By Nicole Sweeney Etter
For years, statistics have painted a bleak picture of the fallout of lawyer burnout. And with that burnout, research shows that attorneys have alarmingly high rates of alcoholism, substance abuse, depression, and suicide. The groundwork is often laid during law school, with national studies showing that about 40 percent of law students are clinically depressed by graduation — a rate that’s five times higher than the general population. UW Law School aims to do something about that.
Like generations of UW Law alumni, today’s students master constitutional law, contracts, negotiations, torts, evidence, and other legal topics. But now there’s a new word echoing in the halls of UW Law School: resilience. Simply put, resilience is the art of bouncing back in the face of setbacks. Championed by Sarah Davis ’02, MPA’02 and Mitch ’03 — clinical professors and UW graduates who have seen the power of resilience transform their own law practices — the study of resilience is starting to seep into the Law School culture.
“I’m really excited to build resilience into the long-running theme of Law in Action at the Law School,” says Mitch, an assistant clinical professor and director of the Neighborhood Law Clinic.
“Being an attorney means working for people who have problems — problems that are so severe, so intense, so complicated that clients cannot handle them on their own, that they’re willing to seek out and often pay a large sum for someone else to handle,” he says. “As a lawyer, this is what you’re up for. You’re not singing at birthday parties for people. You’re dealing with clients in extreme stress, and it’s not a happy job most of the time. You basically take on other people’s setbacks and try to work through them.”
Although setbacks and stress are unavoidable, there’s a healthier way to deal with them instead of complaining to colleagues or hitting the bar after work. Those are the life-changing lessons that UW Law School faculty hope to pass on before students enter the demanding world of practice.
Journey toward resilience
Davis and Mitch started focusing on resilience a couple of years ago after Tricia Bushnell, a former supervising attorney for the Wisconsin Innocence Project, approached them about co-presenting on the topic at the Midwest Clinical Conference. All three knew that resilience was critical to their work.
Bushnell, who now works at the Midwest Innocence Project, represents inmates on death row. As director of the Neighborhood Law Clinic, Mitch helps low-income clients fight housing and employment disputes. Davis, who is associate director of the Center for Patient Partnerships, advocates for patients who are facing life-threatening illnesses and devastating medical bills.
“The work we do in the clinics takes a toll. How would it not?” Davis says. “It would be more of a danger not to feel the impact that illness and medical debt have on clients. I tear up when I hear people saying they thought they did everything right, and they don’t know how they’re going to pay their medical bills. It could be easy to just get angry, but then you lose your strategic effectiveness.”
Mitch learned the importance of resilience at an early age. Both of his parents died of cancer within a few years of each other, leaving him an orphan by age 14.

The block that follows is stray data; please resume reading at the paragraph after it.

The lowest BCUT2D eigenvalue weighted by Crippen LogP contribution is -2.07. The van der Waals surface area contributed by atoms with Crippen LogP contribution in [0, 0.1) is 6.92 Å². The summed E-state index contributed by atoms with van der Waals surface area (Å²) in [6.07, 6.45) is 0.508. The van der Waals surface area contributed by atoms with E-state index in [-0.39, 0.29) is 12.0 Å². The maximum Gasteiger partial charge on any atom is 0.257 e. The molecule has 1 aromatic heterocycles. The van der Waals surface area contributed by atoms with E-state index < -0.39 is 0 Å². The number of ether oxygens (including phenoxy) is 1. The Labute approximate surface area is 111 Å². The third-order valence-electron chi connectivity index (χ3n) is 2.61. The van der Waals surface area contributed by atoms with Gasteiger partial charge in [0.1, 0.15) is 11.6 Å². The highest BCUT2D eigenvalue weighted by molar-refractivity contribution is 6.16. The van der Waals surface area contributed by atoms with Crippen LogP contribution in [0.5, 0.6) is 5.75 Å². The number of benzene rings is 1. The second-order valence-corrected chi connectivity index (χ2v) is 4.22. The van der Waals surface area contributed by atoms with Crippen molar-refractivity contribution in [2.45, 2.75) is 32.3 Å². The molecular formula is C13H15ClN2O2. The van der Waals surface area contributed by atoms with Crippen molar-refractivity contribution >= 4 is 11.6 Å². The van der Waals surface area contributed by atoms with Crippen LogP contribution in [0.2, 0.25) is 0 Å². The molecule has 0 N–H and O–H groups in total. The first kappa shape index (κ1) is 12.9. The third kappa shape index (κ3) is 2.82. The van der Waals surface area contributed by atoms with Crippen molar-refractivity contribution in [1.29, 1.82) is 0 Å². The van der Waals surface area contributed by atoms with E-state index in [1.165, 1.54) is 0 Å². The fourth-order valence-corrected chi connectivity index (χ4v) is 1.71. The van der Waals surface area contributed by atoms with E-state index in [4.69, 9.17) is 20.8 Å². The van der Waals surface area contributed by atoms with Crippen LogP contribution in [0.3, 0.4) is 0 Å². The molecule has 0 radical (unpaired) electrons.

“Navigating my way through high school, college, and law school on my own was difficult, but sometimes those are the things that inspire you,” he says. “I thought, ‘I’ve seen some bad things, but maybe I can go out and help some folks.’ ”
After graduation, Mitch founded Community Justice, a nonprofit law firm in Madison. He served as a guardian ad litem for vulnerable children, advocated for people with mental disabilities, and defended low-income clients in criminal cases. While rewarding, the work was also emotionally exhausting. When Mitch joined the Law School clinical faculty, his practice shifted toward housing and employment law, and he figured those cases would be less intense.
Yet day after day of hearing about his Neighborhood Law Clinic clients losing their jobs and homes is also emotionally demanding. When Mitch and his UW Law School colleagues started discussing how to best foster resilience, he got excited about the possibilities.
“This is not just something you need if you litigate or work on death row,” he says. “It’s also what you need if you work on transactional cases, or if you’re filling out tax forms for clients.”
Training the next generation of resilient lawyers
In search of practical tools they could share with their students, Davis and Mitch began researching what was being taught about resilience around the country. They brought in consultant Paula Davis-Laack, a former attorney who specializes in resilience training, for a full-day workshop with faculty and students last summer. “It was one of the best trainings I’ve ever gone to,” says Davis. “It was phenomenal, and it was really grounded in concrete ideas of how you can build these skills, whether you’re in the clinic or an incredibly stressful law firm.”
Dealing with heart-wrenching cases is not only trying for practicing attorneys, but it’s also difficult for law students.
“In our clinics, our students are practicing the skills of communication, tracking cases, how you apply the law and theory of law to real-life situations,” Davis says. “But the work our students are doing with real people can also be incredibly stressful and sad. So how do young professionals process and deal with these issues, and what are we teaching
them about it?”
One way is through “talking circles,” which debuted in the Economic Justice Institute’s clinics last summer.
“Even if you’re surrounded by hundreds of law students, I think law school can be kind of isolating,” says Lauren Bishop, a second-year law student who works in the Neighborhood Law Clinic. “I’m surprised at how I’ve become so much closer to my fellow law students, especially the students in the talking circles. Having an outlet to share our views has helped us feel less alone.”